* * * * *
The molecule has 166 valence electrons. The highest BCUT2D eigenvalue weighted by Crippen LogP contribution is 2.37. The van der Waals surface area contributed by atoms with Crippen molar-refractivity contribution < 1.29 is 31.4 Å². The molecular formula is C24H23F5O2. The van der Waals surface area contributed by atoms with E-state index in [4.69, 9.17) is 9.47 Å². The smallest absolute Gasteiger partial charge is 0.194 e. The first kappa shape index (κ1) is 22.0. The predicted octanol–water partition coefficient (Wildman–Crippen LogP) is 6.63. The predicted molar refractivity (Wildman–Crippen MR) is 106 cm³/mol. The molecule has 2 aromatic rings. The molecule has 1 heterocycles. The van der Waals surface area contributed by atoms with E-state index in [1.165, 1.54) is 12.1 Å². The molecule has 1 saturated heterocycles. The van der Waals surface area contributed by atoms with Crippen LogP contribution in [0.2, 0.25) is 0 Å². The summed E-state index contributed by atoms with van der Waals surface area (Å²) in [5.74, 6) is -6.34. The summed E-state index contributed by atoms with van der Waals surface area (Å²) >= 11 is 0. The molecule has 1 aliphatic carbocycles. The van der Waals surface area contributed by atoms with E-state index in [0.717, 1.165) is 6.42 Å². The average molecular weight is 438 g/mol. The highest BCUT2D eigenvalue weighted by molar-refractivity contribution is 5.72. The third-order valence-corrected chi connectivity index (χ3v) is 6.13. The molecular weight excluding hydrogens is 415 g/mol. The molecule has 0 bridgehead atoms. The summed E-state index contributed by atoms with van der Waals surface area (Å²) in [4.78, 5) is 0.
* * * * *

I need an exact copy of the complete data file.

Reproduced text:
The molecule has 166 valence electrons. The highest BCUT2D eigenvalue weighted by Crippen LogP contribution is 2.37. The van der Waals surface area contributed by atoms with Crippen molar-refractivity contribution < 1.29 is 31.4 Å². The molecular formula is C24H23F5O2. The van der Waals surface area contributed by atoms with E-state index in [4.69, 9.17) is 9.47 Å². The smallest absolute Gasteiger partial charge is 0.194 e. The first kappa shape index (κ1) is 22.0. The predicted octanol–water partition coefficient (Wildman–Crippen LogP) is 6.63. The predicted molar refractivity (Wildman–Crippen MR) is 106 cm³/mol. The molecule has 2 aromatic rings. The molecule has 1 heterocycles. The van der Waals surface area contributed by atoms with E-state index in [1.165, 1.54) is 12.1 Å². The molecule has 1 saturated heterocycles. The van der Waals surface area contributed by atoms with Crippen LogP contribution in [0.2, 0.25) is 0 Å². The summed E-state index contributed by atoms with van der Waals surface area (Å²) in [5.74, 6) is -6.34. The summed E-state index contributed by atoms with van der Waals surface area (Å²) >= 11 is 0. The molecule has 1 aliphatic carbocycles. The van der Waals surface area contributed by atoms with E-state index in [0.717, 1.165) is 6.42 Å². The average molecular weight is 438 g/mol. The highest BCUT2D eigenvalue weighted by molar-refractivity contribution is 5.72. The third-order valence-corrected chi connectivity index (χ3v) is 6.13. The molecular weight excluding hydrogens is 415 g/mol. The molecule has 0 bridgehead atoms. The summed E-state index contributed by atoms with van der Waals surface area (Å²) in [4.78, 5) is 0.